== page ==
A while back, Bite Club was cruising down a junky stretch of North Mississippi Avenue when--both confused and delighted--we slammed on the brakes of our 1976 Skylark. The culprit? A pink house--glowing like a big rosy nipple in the middle of the No Po scrap metal wilderness. Its cryptic sign read Lovely Hula Hands (938 N Cook St., 445-9910).

Hula what? Intrigued, we ventured inside.

Hula is Portland sisters Sarah and Jane Minnick's elegantly comfy supper spot, serving time-warp libations like Milk Punch (as in a wallop of Bushmills) and globetrotting vittles since opening Oct. 24.

Sarah's boyfriend, Jesse Garcia, cooks--offering a curious-but-tasty menu that ranges from Painted Hills burgers to Korean lettuce wraps. Garcia also serves the simple dishes that charmed the Minnick sisters when he was a chef at Fellini back in 1997, like red beans and rice, and salmon katsu, an upscale version of fish sticks.

Last year, this old timey-obsessed crew saved their future Hula home from demolition. They restored the building from a shag-carpeted flophouse back to its gleaming 1910 bones, right down to the small dining room's vintage wallpaper.

As for the mysterious moniker: It's a song title Sarah and Garcia plucked off a dusty 78-speed record years ago. "Nothin' is hula here but the name," Sarah says. Still, it looks lovely and its owners are handy in the kitchen so far. Just don't expect poi.

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Heading across the river, we found another food family venture. At O, Cielo! (911 SW 10th Ave., 222-5004) Rome-born Stefano Bruschi usually waxes Italiano from behind the deli case while co-owner/wife Betty Schmidt runs the kitchen. But this week, like some Trading Spaces spin-off, the downtown lunch favorite is trading staff.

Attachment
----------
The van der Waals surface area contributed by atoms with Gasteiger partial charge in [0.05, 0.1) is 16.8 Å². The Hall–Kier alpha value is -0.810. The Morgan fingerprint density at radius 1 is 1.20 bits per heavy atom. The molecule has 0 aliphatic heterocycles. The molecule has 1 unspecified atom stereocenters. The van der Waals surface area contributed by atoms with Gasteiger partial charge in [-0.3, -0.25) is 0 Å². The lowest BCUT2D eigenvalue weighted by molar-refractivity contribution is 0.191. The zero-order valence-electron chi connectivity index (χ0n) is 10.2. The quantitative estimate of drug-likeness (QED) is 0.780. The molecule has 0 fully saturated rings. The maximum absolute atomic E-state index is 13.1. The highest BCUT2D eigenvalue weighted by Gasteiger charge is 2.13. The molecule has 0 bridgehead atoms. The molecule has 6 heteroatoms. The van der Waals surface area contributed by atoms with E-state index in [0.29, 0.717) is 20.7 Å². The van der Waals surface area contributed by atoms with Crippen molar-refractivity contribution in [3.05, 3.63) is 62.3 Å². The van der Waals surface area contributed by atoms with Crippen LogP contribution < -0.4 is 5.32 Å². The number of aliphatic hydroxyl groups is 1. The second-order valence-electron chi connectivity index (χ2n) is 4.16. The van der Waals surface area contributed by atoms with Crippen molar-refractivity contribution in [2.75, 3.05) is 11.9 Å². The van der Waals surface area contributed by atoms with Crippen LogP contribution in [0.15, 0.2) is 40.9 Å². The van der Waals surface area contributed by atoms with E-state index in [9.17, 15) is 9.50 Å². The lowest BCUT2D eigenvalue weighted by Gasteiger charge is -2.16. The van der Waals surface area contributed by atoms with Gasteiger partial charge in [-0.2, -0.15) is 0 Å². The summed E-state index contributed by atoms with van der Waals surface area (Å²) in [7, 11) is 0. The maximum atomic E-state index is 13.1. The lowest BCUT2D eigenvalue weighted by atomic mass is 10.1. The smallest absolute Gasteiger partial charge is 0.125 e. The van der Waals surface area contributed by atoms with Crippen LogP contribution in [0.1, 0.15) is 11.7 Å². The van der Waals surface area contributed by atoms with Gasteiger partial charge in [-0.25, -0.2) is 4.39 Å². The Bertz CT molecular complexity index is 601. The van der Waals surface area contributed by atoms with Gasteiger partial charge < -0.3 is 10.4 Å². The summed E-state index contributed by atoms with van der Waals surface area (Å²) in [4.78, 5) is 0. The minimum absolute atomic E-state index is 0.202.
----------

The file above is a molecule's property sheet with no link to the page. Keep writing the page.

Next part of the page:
Stefano's brother Maurizio, who owns San Francisco's Ristorante Ideale, is winging his way to Portland to give his sister-in-law a crash course in Italian deli rosticceria dishes. Stefano will spend the week in California manning Ideale's bar.

"It's a marathon cooking class from my very own gourmet chef," says Schmidt, who originally learned to cook from Mamma Bruschi in Rome. "With the Bruschi family you can't not learn about food. It's what they live and breathe. You learn by osmosis."

Sample Schmidt's lessons, from potato croquettes and baby pizzas to suppli (deep-fried rice balls filled with mozzarella) at O, Cielo! this week.

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Carafe: Portland's most chi-chi concession stand? Chef-owner Pascal Sauton revealed that ballet and opera fans are dashing across Market Street from the Keller Auditorium during performance intermissions for dry martinis at the Parisian bistro's bar. "They say it is faster and better than waiting at the Keller," Sauton says.